One more thing I had to add that made me crazy about this book was the use of smiley faces. Each chapter had several "email" exchanges between the characters, and every single character used every variation of the "smiley face" that you could possibly think of in their emails. It made me insane. I could see if one or two of them liked to use them occasionally, but ALL of them, EVERY time? Then, to top it off, when Meenal starts writing her daughter these very "meaningful" hand-written letters from India, she seems compelled to add a smiley face to the end of every paragraph! Maybe it's just because I'm not a smiley face kind of gal, but it really got on my nerves. (less)
This was an easy read and an interesting take on the "Cinderella" story, but it wasn't amazing. It felt like it gave a very long build-up to a climax...moreThis was an easy read and an interesting take on the "Cinderella" story, but it wasn't amazing. It felt like it gave a very long build-up to a climax that was vague and unexciting and a denouement that was pretty disappointing. Only as an epilogue do we discover what happened to Iris, the main character of the book, and even then, it is brief and without many details.
Many of the ideas introduced into the storyline also felt as though they were left hanging at the end of the book. Clara, the Cinderella character, seemed a very flat character to me, although she could have been interesting if the author had developed her more.
Mostly it was disappointing to not get the completion of Caspar and Iris's relationship after the entire book leads up to it. You would think that if the story was written down by Caspar, as the epilogue explains, then we would have gotten it more from his point of view, rather than Iris's.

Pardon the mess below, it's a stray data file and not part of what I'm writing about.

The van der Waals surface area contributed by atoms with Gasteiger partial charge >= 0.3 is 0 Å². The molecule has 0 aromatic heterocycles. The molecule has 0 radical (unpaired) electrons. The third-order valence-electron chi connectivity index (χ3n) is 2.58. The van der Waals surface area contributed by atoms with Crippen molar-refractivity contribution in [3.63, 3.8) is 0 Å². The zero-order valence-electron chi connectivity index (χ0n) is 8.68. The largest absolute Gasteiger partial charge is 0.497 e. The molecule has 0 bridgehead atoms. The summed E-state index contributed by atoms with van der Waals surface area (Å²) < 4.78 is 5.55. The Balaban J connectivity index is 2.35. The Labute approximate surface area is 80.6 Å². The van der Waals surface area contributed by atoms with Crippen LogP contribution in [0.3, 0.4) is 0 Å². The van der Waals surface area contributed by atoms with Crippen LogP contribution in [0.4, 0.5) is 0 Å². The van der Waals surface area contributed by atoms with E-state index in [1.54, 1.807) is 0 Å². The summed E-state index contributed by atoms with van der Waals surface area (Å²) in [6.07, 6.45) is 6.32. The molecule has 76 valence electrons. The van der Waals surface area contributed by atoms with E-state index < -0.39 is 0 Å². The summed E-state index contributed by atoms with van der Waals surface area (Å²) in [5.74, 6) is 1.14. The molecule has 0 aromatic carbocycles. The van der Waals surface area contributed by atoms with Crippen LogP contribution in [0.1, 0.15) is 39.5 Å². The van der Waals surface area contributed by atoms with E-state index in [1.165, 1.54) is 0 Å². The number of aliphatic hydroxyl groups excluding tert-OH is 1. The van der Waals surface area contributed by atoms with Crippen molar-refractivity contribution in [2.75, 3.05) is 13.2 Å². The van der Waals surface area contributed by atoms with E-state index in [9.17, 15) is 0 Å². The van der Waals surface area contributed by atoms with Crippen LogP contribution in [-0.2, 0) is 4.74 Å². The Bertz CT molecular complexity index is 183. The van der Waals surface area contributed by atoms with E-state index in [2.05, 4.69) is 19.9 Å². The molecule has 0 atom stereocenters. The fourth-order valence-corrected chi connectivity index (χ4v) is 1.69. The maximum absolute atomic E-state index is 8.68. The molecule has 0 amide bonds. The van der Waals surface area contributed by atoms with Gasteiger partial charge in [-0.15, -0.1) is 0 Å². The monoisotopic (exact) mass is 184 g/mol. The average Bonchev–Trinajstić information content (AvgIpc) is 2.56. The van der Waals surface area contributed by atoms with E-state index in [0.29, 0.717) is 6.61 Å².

Overall, it was an okay read, but I'm not sure I want to read Wicked now after reading this one.(less)
I first read this book in college, and it had such a huge influence on me. I don't know if I just read it at a time in my life when I needed it, or wh...moreI first read this book in college, and it had such a huge influence on me. I don't know if I just read it at a time in my life when I needed it, or what, but I really loved it. I even took his New Testament class at BYU -- an absolutely amazing teacher!
I particularly loved the parables and analogies he uses, especially the section where he talks about his wife having a huge meltdown because she just can't do it all. I have felt that SO many times in my life. This book really helped me keep things in perspective.
In fact, I let someone borrow this book years ago who never returned it, and I can't remember who. The book has a lot of sentimental value to me because a good friend had given it to me and written a really great inscription on the inside cover. So, whoever you are, if you have my book, please return it! You can leave it in an unmarked, brown paper bag on my doorstep . . .(less)